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FOREX-Euro, dollar fall after U.S. factory data
July 2, 2012 / 9:36 PM / 5 years ago

FOREX-Euro, dollar fall after U.S. factory data

* Euro gains from Friday surge vs USD cut back
    * US manufacturing report increases risk aversion in NY
    * Market players start to question EU summit deal

    NEW YORK, July 2 (Reuters) - The euro fell against the U.S.
dollar o n M onday while the greenback fell versus the yen as risk
aversion increased after  data showing U.S. manufacturing
contracted in June for the first time since July 2009. 
    The data was another sign the U.S. economic recovery is
    "Global markets reacted more strongly than expected to this
tertiary release, suggesting sensitivity to downside U.S.
economic surprises," Michael Woolfolk, senior currency
strategist at BNY Mellon in New York, wrote to clients.
    Uncertainty over the outlook for a deal to stabilize euro
zone debt markets also troubled investors. Finland and the
Netherlands opposed the use of the euro zone's permanent bailout
fund to buy government bonds in the secondary markets. 
    The stance of the two countries countered positive sentiment
from last week's summit deal in which European leaders decided
that rescue funds would be available to stabilize bond markets.
    The dollar dropped 0.31 percent against the yen to 79.52 yen
after falling as low as 79.29 yen after the U.S. data.
The euro traded at $1.2581, down 0.61 percent, after
falling as low as $1.2567 after the U.S. data.
    Finland and the Netherlands opposed the rescue fund's bond
buying in secondary markets, casting doubt on prospects for the
plan and hurting the euro. 
    Brad Bechtel, managing director at Faros Trading in
Stamford, Connecticut, warned that the negative news headlines
out of Europe are likely to persist, keeping uncertainty levels
high and markets jittery. This kind of situation "as always,
will make things even worse," he said.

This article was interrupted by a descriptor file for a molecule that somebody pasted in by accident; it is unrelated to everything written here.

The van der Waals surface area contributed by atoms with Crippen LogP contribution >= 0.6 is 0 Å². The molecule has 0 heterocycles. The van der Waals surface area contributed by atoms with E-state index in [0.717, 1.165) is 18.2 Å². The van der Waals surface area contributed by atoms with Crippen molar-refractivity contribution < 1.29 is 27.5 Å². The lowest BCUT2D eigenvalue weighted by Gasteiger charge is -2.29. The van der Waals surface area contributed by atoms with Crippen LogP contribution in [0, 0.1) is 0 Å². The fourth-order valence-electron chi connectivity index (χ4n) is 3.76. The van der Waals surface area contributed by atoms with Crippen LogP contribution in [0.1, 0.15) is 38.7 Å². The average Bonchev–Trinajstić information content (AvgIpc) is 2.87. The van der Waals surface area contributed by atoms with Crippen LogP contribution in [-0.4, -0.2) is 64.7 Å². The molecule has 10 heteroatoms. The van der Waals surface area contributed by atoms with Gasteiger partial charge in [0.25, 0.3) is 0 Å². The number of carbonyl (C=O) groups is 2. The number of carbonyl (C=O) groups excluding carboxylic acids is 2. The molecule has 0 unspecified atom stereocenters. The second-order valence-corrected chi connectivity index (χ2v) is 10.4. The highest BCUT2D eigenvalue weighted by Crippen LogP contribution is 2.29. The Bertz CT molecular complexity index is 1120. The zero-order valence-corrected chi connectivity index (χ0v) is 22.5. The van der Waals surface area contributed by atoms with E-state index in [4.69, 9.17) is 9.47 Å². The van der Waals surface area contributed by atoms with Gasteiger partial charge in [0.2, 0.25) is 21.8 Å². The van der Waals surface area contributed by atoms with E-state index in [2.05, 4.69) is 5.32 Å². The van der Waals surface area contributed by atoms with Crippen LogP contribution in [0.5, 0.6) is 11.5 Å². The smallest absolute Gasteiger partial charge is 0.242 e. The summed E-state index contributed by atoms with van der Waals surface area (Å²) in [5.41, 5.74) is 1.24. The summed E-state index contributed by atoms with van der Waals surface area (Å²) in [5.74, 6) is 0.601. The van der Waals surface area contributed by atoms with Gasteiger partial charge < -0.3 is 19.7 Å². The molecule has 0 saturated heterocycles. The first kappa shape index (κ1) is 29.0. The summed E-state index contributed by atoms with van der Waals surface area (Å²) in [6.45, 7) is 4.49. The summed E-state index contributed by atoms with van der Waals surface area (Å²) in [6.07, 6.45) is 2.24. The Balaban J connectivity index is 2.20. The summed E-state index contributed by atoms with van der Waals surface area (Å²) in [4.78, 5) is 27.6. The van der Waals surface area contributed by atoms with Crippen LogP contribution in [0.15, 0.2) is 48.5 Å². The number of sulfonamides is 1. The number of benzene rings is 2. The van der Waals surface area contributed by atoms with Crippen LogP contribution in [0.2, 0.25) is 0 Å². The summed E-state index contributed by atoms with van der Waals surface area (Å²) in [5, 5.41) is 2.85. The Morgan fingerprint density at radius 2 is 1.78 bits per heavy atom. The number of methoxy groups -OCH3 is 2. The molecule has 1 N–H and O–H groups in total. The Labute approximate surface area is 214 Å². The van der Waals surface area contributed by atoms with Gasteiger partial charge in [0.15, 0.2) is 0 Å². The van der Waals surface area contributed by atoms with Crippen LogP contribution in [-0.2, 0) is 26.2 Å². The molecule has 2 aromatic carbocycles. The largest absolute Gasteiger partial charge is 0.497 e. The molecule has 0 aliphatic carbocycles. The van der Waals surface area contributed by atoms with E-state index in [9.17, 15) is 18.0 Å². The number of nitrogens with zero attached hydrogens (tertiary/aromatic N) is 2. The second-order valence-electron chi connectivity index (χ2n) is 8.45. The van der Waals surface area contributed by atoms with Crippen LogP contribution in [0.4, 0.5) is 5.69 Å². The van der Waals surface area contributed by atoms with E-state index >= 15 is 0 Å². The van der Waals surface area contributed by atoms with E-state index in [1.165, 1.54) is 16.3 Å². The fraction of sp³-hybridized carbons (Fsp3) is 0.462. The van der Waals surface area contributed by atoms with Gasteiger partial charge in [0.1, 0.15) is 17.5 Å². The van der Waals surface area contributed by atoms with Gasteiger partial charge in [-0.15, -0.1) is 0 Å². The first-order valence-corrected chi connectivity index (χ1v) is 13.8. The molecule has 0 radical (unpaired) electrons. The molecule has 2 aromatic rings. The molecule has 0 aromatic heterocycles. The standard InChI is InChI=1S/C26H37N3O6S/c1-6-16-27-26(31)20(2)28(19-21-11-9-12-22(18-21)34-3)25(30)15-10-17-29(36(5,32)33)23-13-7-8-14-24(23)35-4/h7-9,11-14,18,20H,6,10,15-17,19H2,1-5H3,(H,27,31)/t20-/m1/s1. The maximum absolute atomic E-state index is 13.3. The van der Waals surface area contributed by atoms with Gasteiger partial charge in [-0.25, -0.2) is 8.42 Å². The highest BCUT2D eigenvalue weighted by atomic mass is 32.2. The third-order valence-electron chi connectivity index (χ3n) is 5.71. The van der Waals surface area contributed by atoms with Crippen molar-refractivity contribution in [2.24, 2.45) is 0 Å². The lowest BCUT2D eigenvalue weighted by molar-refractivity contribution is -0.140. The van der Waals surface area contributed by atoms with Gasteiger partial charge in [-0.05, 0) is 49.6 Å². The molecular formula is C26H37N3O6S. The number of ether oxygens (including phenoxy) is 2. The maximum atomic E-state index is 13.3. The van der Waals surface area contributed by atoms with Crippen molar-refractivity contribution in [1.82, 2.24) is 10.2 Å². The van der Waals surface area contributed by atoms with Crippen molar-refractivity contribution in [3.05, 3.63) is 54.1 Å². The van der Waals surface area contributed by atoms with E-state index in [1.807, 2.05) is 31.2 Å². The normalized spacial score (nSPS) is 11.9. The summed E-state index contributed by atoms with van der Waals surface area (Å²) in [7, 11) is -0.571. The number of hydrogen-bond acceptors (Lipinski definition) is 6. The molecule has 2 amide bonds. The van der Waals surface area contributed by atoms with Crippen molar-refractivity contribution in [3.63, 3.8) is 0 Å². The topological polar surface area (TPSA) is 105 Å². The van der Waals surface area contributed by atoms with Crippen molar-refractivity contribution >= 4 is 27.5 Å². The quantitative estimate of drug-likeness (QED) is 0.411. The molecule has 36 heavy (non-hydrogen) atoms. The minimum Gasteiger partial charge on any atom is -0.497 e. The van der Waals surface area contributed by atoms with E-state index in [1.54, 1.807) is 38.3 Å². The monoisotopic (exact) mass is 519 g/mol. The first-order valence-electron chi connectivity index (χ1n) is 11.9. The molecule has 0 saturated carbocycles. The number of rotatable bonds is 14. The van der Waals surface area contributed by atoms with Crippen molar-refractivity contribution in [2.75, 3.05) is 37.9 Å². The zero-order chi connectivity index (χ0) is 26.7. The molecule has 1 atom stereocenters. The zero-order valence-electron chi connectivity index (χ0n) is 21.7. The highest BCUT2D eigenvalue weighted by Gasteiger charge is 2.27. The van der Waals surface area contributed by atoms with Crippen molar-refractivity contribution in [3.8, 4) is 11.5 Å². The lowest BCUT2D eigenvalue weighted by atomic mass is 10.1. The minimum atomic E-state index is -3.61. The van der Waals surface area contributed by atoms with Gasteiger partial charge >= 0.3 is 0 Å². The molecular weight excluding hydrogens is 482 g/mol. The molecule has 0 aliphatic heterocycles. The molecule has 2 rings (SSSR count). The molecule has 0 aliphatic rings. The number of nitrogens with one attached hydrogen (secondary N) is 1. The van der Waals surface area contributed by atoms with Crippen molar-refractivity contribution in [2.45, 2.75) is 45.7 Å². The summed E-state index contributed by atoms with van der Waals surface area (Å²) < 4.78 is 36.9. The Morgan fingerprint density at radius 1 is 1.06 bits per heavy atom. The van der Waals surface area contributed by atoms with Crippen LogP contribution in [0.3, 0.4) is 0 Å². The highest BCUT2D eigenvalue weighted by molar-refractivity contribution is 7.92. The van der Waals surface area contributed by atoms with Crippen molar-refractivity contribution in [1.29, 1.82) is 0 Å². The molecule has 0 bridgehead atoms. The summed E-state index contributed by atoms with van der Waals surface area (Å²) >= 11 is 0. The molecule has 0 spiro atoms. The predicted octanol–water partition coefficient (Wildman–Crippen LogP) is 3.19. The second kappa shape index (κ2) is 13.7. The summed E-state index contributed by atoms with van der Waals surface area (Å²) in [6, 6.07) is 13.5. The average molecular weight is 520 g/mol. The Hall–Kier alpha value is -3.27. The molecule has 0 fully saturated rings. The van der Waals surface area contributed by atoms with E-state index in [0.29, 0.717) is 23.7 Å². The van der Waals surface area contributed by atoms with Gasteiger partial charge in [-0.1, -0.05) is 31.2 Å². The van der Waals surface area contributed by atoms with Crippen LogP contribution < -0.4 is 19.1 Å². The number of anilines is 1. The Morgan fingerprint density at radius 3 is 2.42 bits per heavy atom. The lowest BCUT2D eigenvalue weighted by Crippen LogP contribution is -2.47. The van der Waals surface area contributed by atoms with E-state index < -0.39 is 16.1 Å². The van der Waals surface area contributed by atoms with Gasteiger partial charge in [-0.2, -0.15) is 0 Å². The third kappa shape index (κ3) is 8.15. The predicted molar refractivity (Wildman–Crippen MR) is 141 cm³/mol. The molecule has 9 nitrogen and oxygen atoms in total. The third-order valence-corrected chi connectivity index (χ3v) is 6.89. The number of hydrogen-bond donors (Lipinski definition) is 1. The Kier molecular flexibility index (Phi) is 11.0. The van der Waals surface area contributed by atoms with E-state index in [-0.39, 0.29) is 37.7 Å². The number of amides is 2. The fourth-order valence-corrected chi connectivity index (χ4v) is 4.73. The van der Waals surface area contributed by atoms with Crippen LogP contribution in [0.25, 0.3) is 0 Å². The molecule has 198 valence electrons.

Europe will remain in the spotlight with the European
Central Bank expected to ease policy at a meeting this week.
    The ECB is expected to cut its main refinancing rate by 25
basis points to 0.75 percent on Thursday, with expectations that
the deposit rate it pays banks to park cash overnight may also
be cut, to zero. 
    Some players are hoping the ECB will also announce fresh
stimulus measures to shore up the faltering euro zone economy.
The market will be disappointed if the ECB fails to deliver on
those expectations, analysts said.
    U.S. markets will be closed on Wednesday for the U.S.
Independence Day holiday, which may also lower liquidity the day
before the ECB meeting.  
   "The juxtaposition of a holiday-broken week in the U.S. with
the amount of economic information we are going to receive this
week is making risk-taking extremely dangerous," said Bechtel. 
    Monday's trading was in sharp contrast to Friday, when the 
euro surged around 1.8 percent against the dollar after leaders
agreed to let Europe's rescue fund inject aid directly into
stricken banks from next year and intervene on bond markets to
support troubled member states.
    But details were sketchy and questions remained whether even
if authorized by member states to do so, the rescue fund would
have enough money to provide a firewall from a debt contagion
that could ensnare larger peripheral economies. 
    Many market players said the euro's rally could fade,
especially if peripheral bond yields start to climb back toward
recent euro-era highs. Italian and Spanish 10-year yields
slipped on Mon day but their funding costs remain high in
historical terms.
    "The optimism will fade as the week unfolds and if yields in
Italy and Spain increase there will be further pressure on
euro/dollar," said Lutz Karpowitz, FX strategist at Commerzbank
in London.
    "It (the deal) is just spending more money from donor
countries and receiving more money from debt-ridden countries.
This will lead to political friction and is not a long-term
    The single currency lost just under 1 percent against the
yen to 100.04 yen. On Friday, the euro posted its
biggest one-day rise against the yen since March 2011. There was
talk of profit-taking in the euro against the yen by hedge
funds, traders said.

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